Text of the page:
Hong Kong (AsiaNews) - Mgr James Lin Xili, bishop of Wenzhou (Zhejiang) died on 4 October at the age of 91. For his faith he spent 16 years in labour camps and in recent years, though ill and immobilised in bed, he was constantly under police surveillance.
The bishops body was transported 45 km from Wenzhou to Yueqing, where, on 10 October the funeral will be held. It is not yet clear whether his body will be draped in the vestments of a bishop or whether the Church will celebrate the solemn funeral for an ordained priest. Bishop Lin has never been recognized as a bishop by the Religious Affairs Bureau. In 2004, on the occasion of his 60th priestly ordination, they banned him from wearing the insignia of bishops.
According to the agency UCAN, the police closed a Catholic site of Wenzhou, guilty of having published the obituary on Msgr. Lin and messages of condolence from the faithful. The local government was afraid that the bishop, whose condition worsened in late September, may have been buried on October 1, risking a rally of thousands of people on a day on which security measures were at their maximum level, given celebrations for the 60 years of the Republic of China.
Many believers of Wenzhou migrants in China and abroad, have already planned to take part in the funeral of the deceased prelate.
Born October 19, 1918 in Yueqing, Msgr. Lin Xili was ordained priest in 1944 and graduated from the Catholic University in Beijing, the Fu Ren, in 1948. Returned to his diocese of Ningbo, he worked in pastoral care at the beginning of the Communist persecution.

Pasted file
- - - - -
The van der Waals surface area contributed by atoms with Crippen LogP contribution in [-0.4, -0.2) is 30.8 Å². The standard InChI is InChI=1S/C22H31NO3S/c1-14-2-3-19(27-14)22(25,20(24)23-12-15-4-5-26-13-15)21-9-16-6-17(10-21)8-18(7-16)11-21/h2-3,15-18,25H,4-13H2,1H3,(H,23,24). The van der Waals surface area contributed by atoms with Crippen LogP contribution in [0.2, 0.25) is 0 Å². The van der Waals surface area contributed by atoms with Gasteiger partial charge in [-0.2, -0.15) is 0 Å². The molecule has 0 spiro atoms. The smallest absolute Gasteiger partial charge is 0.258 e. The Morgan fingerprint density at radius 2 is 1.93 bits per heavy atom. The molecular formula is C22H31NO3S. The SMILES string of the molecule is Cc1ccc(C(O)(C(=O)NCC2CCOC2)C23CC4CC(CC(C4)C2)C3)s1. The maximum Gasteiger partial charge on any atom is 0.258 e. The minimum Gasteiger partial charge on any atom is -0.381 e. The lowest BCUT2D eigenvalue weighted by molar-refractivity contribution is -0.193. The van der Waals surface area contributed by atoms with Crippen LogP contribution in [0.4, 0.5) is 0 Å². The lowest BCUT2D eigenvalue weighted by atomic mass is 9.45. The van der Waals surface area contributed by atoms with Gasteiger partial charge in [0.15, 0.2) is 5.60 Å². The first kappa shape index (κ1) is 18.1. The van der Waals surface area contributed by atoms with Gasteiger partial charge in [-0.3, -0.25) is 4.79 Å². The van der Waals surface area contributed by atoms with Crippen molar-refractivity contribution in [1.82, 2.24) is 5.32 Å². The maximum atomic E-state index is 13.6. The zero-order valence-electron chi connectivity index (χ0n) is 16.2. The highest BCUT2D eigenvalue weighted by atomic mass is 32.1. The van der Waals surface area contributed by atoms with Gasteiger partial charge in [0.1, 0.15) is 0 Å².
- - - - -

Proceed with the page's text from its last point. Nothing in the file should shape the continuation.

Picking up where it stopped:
In '55 he was arrested for "counterrevolutionary crimes." For 16 years he was imprisoned in a forced labour camp, working as a cobbler. Released in '71, after Mao's death he recommenced in full his pastoral work restoring many churches destroyed in the Cultural Revolution and forming one of the most vibrant Catholic communities in China. In '92 he was ordained bishop of Wenzhou in secret and his community continued to flourish, today counting over 100 thousand faithful.
The imbalance between the underground and official believers faithful (several tens of thousands) has led to tensions in the past between the two communities, but in recent times, and especially after the Letter of Benedict XVI, the two communities have become increasingly reconciled. This reconciliation was facilitated in some way by the arrest of Mgr. Lin Xili in 1999, who since 2003 was forced to live under house arrest at the official Bishop's church of Wenzhou. Since then he has had to fight against his disease (Alzheimer) which led to him frequently loosing consciousness. Police continued to keep him under close surveillance until the very end.